(Editor’s Note: A jury ruled Friday afternoon against Ellen Pao on all her damage claims against Kleiner Perkins)
Jury verdicts can be a crapshoot, but to my mind Ellen Pao has already won. She has done more to expose Silicon Valley/ tech-world sexism than any prior single act, making Pao an unlikely agent of social change.
Pao’s lawsuit has irrevocably changed the tech landscape. Not because it will transform the sexist, frat-boy culture of the tech world. Or because it will convince male venture capitalists to finance women entrepreneurs.
Pao’s lawsuit is transformative because every tech company with an HR department will now be on the alert for the sexist double standards that emerged in her trial. Internal attitudes will not change overnight, but the egregious external behavior that helps drive women out of tech will be reduced.
If you doubt this, just look at the aftermath of Pao attorney Alan Axelrod’s landmark 1994l sex harassment case, Weeks v. Baker & McKenzie. After a legal secretary got a $10 million verdict against a rising partner for conduct long considered part of the “boys will be boys” firm culture, HR departments rushed to prevent such overt conduct from being repeated.
We’ve seen a lot fewer law firm sex discrimination cases since Weeks. And while progress remains slow, women have advanced far faster in law firms than in the tech world, where among Silicon Valley’s top 150 companies’ women comprise just 11 percent of executives.
Tech Sexism Avoids Backlash
Pao’s trial is not the first time the media has highlighted tech-world sexism; Sheryl Sandberg’s best-selling Lean In made the issue a national talking point. But what is striking about Pao’s claims is, despite protests and bus blockades over tech’s role in increasing economic inequality,the extent to which tech’s promotion of a sexist work culture has escaped public backlash.
Pao’s trial shows that women in tech face a choice: conform to male stereotypes or forget about attracting capital or getting that big promotion. And if you file a lawsuit, as she did, your most intimate private details enter the public sphere.
There should be mass public outrage over a deeply sexist male culture forcing promising women tech stars from the field. Yet it hasn’t occurred.
No politician has been pressured to push tech backers to address this sexist culture. None has been pushed to return campaign donations from male tech leaders perpetuating this discriminatory system. Instead, the industry’s systemic denial of advancement based on gender is divorced from politicians or any political context.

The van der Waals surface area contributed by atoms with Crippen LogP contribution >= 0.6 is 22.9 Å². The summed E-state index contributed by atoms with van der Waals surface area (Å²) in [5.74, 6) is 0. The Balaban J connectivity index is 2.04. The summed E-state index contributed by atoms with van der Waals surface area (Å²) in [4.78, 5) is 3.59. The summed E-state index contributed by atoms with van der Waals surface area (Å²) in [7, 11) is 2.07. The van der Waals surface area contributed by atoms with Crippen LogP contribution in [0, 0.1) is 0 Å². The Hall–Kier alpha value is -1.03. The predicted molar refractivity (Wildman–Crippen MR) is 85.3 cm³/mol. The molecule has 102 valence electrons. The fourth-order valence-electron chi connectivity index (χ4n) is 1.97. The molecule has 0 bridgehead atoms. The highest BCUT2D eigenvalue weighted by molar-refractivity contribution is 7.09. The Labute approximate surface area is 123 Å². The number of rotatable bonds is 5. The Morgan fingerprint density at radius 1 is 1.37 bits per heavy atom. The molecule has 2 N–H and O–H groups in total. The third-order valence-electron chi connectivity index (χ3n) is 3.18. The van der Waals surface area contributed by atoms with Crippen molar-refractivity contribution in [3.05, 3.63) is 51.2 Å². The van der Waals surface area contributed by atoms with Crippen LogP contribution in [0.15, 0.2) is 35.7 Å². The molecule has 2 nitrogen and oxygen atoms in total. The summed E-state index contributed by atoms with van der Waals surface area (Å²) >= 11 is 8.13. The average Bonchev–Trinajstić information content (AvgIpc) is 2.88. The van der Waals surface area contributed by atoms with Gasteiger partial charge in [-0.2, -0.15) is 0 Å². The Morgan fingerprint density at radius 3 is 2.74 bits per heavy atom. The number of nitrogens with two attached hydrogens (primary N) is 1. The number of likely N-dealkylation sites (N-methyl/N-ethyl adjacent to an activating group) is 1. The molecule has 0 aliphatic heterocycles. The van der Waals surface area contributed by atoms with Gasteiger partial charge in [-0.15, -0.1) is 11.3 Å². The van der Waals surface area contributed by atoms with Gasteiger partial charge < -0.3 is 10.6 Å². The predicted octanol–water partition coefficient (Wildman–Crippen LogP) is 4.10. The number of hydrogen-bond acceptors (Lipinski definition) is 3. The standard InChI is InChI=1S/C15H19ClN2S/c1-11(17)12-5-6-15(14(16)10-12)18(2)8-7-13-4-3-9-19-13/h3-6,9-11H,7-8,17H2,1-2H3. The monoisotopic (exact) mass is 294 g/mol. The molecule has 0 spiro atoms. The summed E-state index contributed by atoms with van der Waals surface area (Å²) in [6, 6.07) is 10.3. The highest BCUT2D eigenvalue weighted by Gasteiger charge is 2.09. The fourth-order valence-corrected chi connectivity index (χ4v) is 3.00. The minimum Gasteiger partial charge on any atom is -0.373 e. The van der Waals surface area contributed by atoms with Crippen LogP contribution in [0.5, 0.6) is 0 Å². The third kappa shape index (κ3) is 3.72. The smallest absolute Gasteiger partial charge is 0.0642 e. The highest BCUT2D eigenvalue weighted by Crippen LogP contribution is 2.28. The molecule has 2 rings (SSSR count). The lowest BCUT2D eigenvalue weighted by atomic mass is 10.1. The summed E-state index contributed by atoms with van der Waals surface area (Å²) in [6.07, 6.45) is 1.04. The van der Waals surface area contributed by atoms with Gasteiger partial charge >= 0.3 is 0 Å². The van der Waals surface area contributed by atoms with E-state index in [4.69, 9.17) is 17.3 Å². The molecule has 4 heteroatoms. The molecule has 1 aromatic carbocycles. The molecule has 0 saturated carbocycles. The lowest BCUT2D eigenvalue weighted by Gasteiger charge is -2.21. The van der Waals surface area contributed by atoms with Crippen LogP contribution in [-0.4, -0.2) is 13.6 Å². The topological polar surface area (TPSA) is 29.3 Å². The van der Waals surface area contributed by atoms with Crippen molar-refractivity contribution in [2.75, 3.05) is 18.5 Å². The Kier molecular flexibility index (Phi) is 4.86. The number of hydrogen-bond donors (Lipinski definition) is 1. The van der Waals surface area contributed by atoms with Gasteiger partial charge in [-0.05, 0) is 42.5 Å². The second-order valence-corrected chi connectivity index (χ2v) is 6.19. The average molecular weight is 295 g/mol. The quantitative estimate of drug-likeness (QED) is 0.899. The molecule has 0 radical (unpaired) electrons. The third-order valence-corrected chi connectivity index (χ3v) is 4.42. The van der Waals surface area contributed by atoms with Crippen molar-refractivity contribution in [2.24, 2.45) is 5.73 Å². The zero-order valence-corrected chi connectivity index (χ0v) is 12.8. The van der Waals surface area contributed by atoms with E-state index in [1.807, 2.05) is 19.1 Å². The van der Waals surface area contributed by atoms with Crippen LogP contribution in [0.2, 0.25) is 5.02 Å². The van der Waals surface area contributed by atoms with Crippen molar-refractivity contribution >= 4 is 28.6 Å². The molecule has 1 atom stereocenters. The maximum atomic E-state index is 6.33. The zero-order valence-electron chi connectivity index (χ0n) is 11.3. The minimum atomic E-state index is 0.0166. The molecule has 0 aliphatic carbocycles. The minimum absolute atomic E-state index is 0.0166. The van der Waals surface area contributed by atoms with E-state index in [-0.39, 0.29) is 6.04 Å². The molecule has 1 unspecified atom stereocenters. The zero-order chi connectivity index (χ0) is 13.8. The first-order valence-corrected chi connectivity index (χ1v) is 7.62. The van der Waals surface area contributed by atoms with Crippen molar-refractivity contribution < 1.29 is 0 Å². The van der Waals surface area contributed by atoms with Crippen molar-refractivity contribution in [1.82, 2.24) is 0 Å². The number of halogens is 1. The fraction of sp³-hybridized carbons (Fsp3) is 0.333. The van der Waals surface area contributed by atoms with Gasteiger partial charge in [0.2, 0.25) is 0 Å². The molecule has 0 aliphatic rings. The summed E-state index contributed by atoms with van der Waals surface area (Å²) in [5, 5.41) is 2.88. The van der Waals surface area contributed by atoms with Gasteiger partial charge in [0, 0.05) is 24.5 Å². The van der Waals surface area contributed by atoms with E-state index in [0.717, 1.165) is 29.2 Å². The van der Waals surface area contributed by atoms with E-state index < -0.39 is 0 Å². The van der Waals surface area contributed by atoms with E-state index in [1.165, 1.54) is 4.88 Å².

Why are tech’s gender wrongs not subject to activist protests? We see the answer with Ellen Pao. Many argue that she cannot be a “victim” as she was always highly paid and earns millions in her current job.
Even pervasive sex discrimination in tech, law, and other higher-paid fields does not cause the consternation many male sports fans feel when they believe a wealthy star player is underpaid. This leaves women in these high-paying fields feel their best choice is leaving tech rather than pursue legal or internal action.
We have a sad double standard when it comes to tolerating discrimination against professional women. It extends from their absence in tech leadership, Hollywood film directors’ jobs to corporate offices. In many professional areas, women’s progress is either glacial or has even be reversed.
While Pao tried to place an industry on trial, the defense put her on trial. And I know from my own jury trial experience that no matter how compelling the facts appear, never underestimate the ability of jurors to reach a verdict based on the plaintiff’s personal life rather than the facts surrounding the case.
Pao’s affair with a married Kleiner Perkins executive could lose her juror votes. So could the high dollar value she put on her labors, and her often defensive responses to cross-examination. Kleiner’s defense is about making the plaintiff unsympathetic, not convincing the jury that a frat-boy environment did not exist.
I certainly hope Pao wins. The media will frame this as confirming that the tech industry must change. Tech is a bottom line industry. If Pao loses, many will conclude that complaints of institutional gender discrimination are exaggerated. A victory paves the way for more lawsuits, and creates the type of momentum for equity that the Weeks case brought to big law firms across the nation.
Litigation is often the worst way to resolve disputes. But unless tech practices change or there is public intervention in the employment practices of tech firms, Pao’s case should be only the beginning.
Randy Shaw is Editor of Beyond ChronNational Politics